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Category: Archiving Challenges · Digital Obsolescence · Media Obsolescence · Preservation

Fixing Metadata (or Let’s Do it Right the First Time)

March 10th, 2011 · No Comments

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In years of teaching visual indexing and being called in to create metadata schemas, I have seen some crazy attempts at description.

Sometimes we have been involved from the beginning developing thesauri of specialized terms for a collection, more often we are called in to fix existing records.

As I roll up my sleeves to tackle either project, I often wonder why organizations do not know more about what they want.

I come down to the same answer that permeates our profession as a whole. The majority of people do not understand the work that goes into providing quality. In our current era of fast and cheap; people have lost the quality aspect almost completely. When they can not successfully execute an accurate search in their database, then they call us to fix it. I am absolutely happy to do so, but make no mistake, I wish for that collection to have done it right the first time; rather than to have called us after hundreds of hours of wasted work. Quality becomes a feature of importance often only after a failure rather than as a preventative measure.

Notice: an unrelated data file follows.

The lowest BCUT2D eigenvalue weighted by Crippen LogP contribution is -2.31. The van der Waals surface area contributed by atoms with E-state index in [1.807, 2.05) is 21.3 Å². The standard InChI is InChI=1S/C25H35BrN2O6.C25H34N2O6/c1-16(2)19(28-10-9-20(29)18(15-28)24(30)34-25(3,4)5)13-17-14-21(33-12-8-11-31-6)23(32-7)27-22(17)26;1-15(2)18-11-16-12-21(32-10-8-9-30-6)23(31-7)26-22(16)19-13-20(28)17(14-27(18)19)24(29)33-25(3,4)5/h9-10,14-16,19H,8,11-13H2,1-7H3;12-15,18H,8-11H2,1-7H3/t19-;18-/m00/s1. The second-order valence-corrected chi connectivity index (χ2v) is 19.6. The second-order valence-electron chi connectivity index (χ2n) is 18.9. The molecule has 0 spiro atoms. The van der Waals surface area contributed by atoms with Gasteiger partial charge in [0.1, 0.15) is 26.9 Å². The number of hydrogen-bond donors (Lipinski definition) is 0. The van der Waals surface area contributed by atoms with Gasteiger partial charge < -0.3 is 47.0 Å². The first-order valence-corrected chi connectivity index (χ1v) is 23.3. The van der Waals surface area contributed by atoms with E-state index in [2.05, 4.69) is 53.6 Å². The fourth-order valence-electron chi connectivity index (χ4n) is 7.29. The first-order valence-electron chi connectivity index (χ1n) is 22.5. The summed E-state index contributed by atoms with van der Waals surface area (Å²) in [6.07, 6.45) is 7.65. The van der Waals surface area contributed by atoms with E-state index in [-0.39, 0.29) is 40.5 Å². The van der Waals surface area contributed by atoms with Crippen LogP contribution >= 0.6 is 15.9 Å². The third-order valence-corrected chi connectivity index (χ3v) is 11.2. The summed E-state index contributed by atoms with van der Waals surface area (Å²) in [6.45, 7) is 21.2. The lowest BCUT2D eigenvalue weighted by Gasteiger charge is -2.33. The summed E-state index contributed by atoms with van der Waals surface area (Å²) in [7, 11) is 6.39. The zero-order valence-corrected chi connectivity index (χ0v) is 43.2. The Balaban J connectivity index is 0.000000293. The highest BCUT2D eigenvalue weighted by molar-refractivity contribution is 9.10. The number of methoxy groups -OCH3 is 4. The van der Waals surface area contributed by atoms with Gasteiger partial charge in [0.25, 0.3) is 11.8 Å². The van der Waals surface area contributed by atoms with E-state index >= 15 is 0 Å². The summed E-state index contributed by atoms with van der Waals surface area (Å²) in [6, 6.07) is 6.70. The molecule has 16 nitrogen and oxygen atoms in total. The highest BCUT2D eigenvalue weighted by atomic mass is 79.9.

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Category: Archiving Challenges · Developing A Digital Collection

An Unsound Future

October 15th, 2010 · 1 Comment

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In an age where music is so easily copied and accessed, it’s hard to imagine that any valuable recordings could ever be lost. But a new study predicts a grim future for millions of recordings across America.

The National Recording Registry was established ten years ago, following the passing of a congressional bill. The purpose of the NRR is to “maintain and preserve sound recordings and collections of sound recordings that are culturally, historically, and aesthetically significant, and for other purposes” (Public Law 104-474; H.R. 4846). Recently, the NRR released a 181-page report, The State of Recorded Sound Preservation in the United States: a National Legacy at Risk in the Digital Age. This report was the first “comprehensive, national-level study of the state of sound recording preservation ever conducted in the U.S.” 130 years since the invention of the phonograph, it’s about time the subject was addressed.
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Category: Archiving Challenges · Copyright Issues · Digital Obsolescence · Media Obsolescence

Is Preservation Cost Prohibitive?

September 8th, 2010 · 2 Comments

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This is a big question for our AMPed Blog. The topic came up in a staff meeting talking about comments we have heard from local archives. When you talk about the costs for archival supplies, HVAC maintenance, staffing, reformatting, yearly examination for any degradation, rotating films, tapes, etc., the budgets can run into the tens of thousands of dollars, easily. Does this add up to one answer, which is pure migration?